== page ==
There was a song that came out a couple of years ago about the blurred lines of consent, and while I am NOT a fan of the song, I do think that one could write a hilarious parody of it about species concepts. (We should do more of these biological parodies of popular songs!)
I’ve written at length about the fallibility of the various concepts we use to delineate different species. An article in the New York Times last week brought this problem back to my attention. A group of scientists studying whip lizards in the southwestern United States have recently produced what is heralded as a new species in the lab.
The new species(?) Aspidoscelis neavesi, is a hybrid. But it’s not just a hybrid. It’s a hybrid of a hybrid that reproduces solely by parthenogenesis. It has four sets of chromosomes, three of which are from the wild species Aspidoscelis exsanguis while the fourth is from the wild species Aspidoscelis inornata (for more details on this, see Carl Zimmer’s article in the NY Times).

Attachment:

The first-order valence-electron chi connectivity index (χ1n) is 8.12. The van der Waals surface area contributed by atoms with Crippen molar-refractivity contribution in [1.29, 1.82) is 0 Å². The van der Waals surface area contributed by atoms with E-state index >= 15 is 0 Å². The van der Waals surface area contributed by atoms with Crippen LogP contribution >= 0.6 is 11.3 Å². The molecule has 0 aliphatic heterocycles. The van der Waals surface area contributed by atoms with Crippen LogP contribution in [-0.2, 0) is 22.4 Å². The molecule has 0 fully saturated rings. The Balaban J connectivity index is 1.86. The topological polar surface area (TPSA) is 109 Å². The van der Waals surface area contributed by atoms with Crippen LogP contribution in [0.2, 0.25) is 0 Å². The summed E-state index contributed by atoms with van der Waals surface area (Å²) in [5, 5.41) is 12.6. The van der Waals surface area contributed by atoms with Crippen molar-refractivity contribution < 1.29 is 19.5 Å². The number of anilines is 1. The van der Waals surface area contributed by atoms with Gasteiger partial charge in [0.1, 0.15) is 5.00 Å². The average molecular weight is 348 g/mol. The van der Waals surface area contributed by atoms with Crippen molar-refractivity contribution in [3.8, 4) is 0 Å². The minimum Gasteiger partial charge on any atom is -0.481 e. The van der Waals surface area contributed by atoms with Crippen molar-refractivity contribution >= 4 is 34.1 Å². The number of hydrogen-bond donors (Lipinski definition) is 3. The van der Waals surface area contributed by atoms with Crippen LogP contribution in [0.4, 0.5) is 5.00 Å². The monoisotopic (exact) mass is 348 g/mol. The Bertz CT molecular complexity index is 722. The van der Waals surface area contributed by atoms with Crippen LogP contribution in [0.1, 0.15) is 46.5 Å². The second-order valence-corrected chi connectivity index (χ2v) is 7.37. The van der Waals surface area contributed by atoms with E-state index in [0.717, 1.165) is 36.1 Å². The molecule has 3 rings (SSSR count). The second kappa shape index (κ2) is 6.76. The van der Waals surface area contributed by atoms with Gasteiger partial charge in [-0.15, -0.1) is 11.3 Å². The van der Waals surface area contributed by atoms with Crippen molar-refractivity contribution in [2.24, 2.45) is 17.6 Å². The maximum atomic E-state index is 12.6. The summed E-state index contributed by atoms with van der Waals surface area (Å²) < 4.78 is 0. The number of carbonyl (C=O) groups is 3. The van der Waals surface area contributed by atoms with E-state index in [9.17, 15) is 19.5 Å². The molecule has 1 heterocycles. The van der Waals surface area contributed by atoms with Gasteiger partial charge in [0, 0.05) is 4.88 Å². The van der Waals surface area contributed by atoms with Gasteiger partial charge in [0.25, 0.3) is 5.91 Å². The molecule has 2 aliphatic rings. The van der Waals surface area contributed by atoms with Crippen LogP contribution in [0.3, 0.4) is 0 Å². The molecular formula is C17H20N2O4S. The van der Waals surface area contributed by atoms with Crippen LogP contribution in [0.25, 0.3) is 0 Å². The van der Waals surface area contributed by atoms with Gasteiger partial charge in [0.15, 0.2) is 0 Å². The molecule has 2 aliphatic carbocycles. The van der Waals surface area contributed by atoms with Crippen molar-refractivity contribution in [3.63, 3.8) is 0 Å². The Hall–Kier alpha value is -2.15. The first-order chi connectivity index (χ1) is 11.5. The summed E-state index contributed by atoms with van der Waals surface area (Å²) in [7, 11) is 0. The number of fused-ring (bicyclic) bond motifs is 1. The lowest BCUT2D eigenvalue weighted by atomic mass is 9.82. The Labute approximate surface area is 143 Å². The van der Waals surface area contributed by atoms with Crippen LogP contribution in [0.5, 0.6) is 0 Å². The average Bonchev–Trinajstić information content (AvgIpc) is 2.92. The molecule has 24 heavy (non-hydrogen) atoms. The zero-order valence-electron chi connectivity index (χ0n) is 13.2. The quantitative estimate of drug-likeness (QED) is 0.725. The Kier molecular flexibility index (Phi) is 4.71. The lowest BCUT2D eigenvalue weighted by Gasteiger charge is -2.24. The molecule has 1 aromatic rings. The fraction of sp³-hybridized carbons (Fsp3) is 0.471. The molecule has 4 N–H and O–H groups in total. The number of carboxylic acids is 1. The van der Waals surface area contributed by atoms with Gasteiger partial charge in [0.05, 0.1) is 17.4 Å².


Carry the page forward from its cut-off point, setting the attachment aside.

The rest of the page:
And it’s difficult to know how to feel about this.
I don’t mind that the species was produced in a laboratory; as the article mentions, the four chromosome hybrid likely exists in low numbers in the wild. And it is not as problematic that the species is parthenogenic (there are numerous parthenogenic species out there), although if it’s exclusively parthenogenic, it is an evolutionary dead end.
My problem with calling this a new species is that the lines between these different whiptail species are becoming very blurry indeed. The two wild species seem to hybridize regularly, and when should the hybrid offspring be called a new species (It was unclear to me whether the hybrid with three sets of chromosomes was also called its own species.) Where do we draw the line? I agree with David Hillis (who is quoted in the article) that these organisms should almost have a new name “hybrid clones” or similar.
Still, cute lizard.